Category Archives: Fly Fishing Tips

We Buy TVs With It, Why Not Tie Flies with It?

Guest Blogger: Mike Cline, Bozeman, Montana

Recently several things came together in my mind about the role of “Contrast” in tying effective flies. The family was in the market for a new TV and as it had been eight years since the last one, we were quickly overwhelmed with the plethora of acronyms that describe today’s TV characteristics. One of those was “High Dynamic Range” or HDR. It was apparently a good thing for a TV to have. The greater than range of contrasts between the darkest and lightest parts of the picture makes it look more naturally like what humans see with their eyes. A few days later, my Autumn 2017 issue of Fly Tyer magazine showed up and it had two articles that prompted me to think more about contrasts in artificial flies. more…

The Kings and I

Guest Blogger: Mary S. Kuss, Life-long avid angler, licensed PA fishing guide, founder of the Delaware Valley Women’s Fly Fishing Association

I’ve never been fishing in Alaska, or anywhere in the native range of the King Salmon (Oncorhynchus tshawytscha). And unless I hit a big lottery jackpot I am unlikely to do so. However, my home near Philadelphia is about a five-hour drive from Pulaski, New York, which is arguably the King Salmon capital of the eastern United States. And by the way, the name of this town is pronounced to rhyme with “sky,” not “ski.” I have no idea why.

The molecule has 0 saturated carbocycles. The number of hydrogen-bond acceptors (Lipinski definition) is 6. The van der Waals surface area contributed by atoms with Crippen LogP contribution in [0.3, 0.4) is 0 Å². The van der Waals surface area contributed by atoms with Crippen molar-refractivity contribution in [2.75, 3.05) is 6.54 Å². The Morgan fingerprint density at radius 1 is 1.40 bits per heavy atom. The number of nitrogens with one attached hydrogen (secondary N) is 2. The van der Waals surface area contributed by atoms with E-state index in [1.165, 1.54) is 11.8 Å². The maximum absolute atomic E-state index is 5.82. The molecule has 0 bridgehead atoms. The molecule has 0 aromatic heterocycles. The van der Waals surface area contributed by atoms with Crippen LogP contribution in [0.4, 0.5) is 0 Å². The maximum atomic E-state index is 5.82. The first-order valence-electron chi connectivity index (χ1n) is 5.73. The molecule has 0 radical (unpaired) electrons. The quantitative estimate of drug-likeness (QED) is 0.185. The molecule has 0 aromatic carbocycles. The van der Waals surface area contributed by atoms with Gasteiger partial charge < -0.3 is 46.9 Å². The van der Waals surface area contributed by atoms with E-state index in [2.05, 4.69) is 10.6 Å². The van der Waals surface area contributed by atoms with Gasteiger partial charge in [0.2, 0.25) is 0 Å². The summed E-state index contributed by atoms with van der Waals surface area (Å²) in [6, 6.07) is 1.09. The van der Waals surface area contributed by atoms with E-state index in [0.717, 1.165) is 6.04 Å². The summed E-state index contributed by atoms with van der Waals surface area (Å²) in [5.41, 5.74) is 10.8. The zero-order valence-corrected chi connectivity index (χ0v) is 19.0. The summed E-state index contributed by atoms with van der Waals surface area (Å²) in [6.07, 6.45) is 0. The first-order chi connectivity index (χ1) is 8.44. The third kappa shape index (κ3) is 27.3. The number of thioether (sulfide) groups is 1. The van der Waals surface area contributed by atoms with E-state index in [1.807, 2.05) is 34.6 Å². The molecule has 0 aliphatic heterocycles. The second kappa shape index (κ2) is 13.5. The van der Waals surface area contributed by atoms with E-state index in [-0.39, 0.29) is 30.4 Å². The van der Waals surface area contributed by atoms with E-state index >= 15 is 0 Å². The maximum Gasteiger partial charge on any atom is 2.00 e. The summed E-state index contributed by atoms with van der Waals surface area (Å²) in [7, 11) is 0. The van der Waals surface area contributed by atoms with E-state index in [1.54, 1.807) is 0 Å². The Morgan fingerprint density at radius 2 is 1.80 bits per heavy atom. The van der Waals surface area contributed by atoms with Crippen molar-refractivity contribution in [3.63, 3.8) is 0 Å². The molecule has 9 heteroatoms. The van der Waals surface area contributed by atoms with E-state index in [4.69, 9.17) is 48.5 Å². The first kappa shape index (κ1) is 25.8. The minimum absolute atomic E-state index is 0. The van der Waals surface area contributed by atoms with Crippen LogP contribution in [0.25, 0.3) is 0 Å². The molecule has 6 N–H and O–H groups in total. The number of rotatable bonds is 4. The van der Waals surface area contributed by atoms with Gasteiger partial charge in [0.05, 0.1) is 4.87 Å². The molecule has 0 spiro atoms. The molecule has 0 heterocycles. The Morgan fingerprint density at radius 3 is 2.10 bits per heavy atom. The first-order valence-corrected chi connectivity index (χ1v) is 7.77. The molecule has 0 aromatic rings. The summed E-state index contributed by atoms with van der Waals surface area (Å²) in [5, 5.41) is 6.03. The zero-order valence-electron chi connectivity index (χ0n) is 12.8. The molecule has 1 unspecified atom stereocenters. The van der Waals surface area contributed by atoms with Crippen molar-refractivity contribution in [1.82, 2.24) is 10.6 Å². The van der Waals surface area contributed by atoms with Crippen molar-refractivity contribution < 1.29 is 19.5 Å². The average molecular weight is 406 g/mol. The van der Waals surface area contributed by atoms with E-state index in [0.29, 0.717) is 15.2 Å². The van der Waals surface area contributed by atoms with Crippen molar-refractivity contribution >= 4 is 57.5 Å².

Pulaski’s economy revolves around the Salmon River, and the many fishing tourists who flock there in pursuit of the King Salmon, Coho Salmon, and Steelhead that come into the river from Lake Ontario each autumn on their annual spawning runs. In most years, the salmon run begins by early-September and ends in November. Steelhead enter the river throughout the fall and winter, heading back to the lake in early-May when water temperatures rise. There have been attempts, with limited success so far, to extend the fishing season by introducing Skamania-strain Steelhead, which are a summer-run fish, and Atlantic Salmon. more…

Rattle Their Cage

Guest Blogger: Mike Cline, Bozeman, Montana

The Lateral Line is a system of sense organs found in aquatic vertebrates, used to detect movement, vibration, and pressure gradients in the surrounding water. The fish we routinely target have and depend on their lateral lines to detect and find food. Many flies, especially streamers and top water patterns, are specifically designed to “push or disturb water” in a way that most probably stimulates a fish’s lateral line. The Muddler Minnow, Dahlberg Diver or any fly with a large, stiff head pushes or displaces water when retrieved. That displacement is detectable by a fish’s lateral line. more…